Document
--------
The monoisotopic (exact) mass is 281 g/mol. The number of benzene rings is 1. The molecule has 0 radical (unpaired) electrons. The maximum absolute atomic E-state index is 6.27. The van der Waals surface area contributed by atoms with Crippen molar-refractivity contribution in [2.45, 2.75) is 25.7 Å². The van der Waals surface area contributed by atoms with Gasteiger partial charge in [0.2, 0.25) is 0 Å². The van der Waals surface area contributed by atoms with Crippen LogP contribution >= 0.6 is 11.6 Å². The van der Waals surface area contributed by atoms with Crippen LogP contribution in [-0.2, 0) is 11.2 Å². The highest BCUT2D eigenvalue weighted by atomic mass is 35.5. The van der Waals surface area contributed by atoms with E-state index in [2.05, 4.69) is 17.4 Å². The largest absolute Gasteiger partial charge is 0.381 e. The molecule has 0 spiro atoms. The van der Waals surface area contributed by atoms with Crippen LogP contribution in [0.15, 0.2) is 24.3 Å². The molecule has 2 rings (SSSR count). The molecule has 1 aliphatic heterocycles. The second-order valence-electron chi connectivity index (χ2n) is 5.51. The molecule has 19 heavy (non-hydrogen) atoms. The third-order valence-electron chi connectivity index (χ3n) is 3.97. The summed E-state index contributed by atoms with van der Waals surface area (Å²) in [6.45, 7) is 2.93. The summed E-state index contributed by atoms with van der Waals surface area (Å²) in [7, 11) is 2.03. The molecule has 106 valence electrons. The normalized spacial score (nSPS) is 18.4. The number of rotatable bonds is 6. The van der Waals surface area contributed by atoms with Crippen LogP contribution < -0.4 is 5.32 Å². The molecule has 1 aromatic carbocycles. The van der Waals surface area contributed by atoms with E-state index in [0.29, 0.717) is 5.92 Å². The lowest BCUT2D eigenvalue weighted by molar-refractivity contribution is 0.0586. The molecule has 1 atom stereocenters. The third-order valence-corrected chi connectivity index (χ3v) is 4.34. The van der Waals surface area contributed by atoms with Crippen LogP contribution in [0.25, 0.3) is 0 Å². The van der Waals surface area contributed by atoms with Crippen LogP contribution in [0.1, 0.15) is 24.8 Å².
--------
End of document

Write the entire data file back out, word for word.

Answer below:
The monoisotopic (exact) mass is 281 g/mol. The number of benzene rings is 1. The molecule has 0 radical (unpaired) electrons. The maximum absolute atomic E-state index is 6.27. The van der Waals surface area contributed by atoms with Crippen molar-refractivity contribution in [2.45, 2.75) is 25.7 Å². The van der Waals surface area contributed by atoms with Gasteiger partial charge in [0.2, 0.25) is 0 Å². The van der Waals surface area contributed by atoms with Crippen LogP contribution >= 0.6 is 11.6 Å². The van der Waals surface area contributed by atoms with Crippen LogP contribution in [-0.2, 0) is 11.2 Å². The highest BCUT2D eigenvalue weighted by atomic mass is 35.5. The van der Waals surface area contributed by atoms with E-state index in [2.05, 4.69) is 17.4 Å². The largest absolute Gasteiger partial charge is 0.381 e. The molecule has 0 spiro atoms. The van der Waals surface area contributed by atoms with Crippen LogP contribution in [0.15, 0.2) is 24.3 Å². The molecule has 2 rings (SSSR count). The molecule has 1 aliphatic heterocycles. The second-order valence-electron chi connectivity index (χ2n) is 5.51. The molecule has 19 heavy (non-hydrogen) atoms. The third-order valence-electron chi connectivity index (χ3n) is 3.97. The summed E-state index contributed by atoms with van der Waals surface area (Å²) in [6.45, 7) is 2.93. The summed E-state index contributed by atoms with van der Waals surface area (Å²) in [7, 11) is 2.03. The molecule has 106 valence electrons. The normalized spacial score (nSPS) is 18.4. The number of rotatable bonds is 6. The van der Waals surface area contributed by atoms with Crippen LogP contribution < -0.4 is 5.32 Å². The molecule has 1 aromatic carbocycles. The van der Waals surface area contributed by atoms with E-state index in [0.29, 0.717) is 5.92 Å². The lowest BCUT2D eigenvalue weighted by molar-refractivity contribution is 0.0586. The molecule has 1 atom stereocenters. The third-order valence-corrected chi connectivity index (χ3v) is 4.34. The van der Waals surface area contributed by atoms with Crippen LogP contribution in [0.25, 0.3) is 0 Å². The van der Waals surface area contributed by atoms with Crippen LogP contribution in [0.1, 0.15) is 24.8 Å².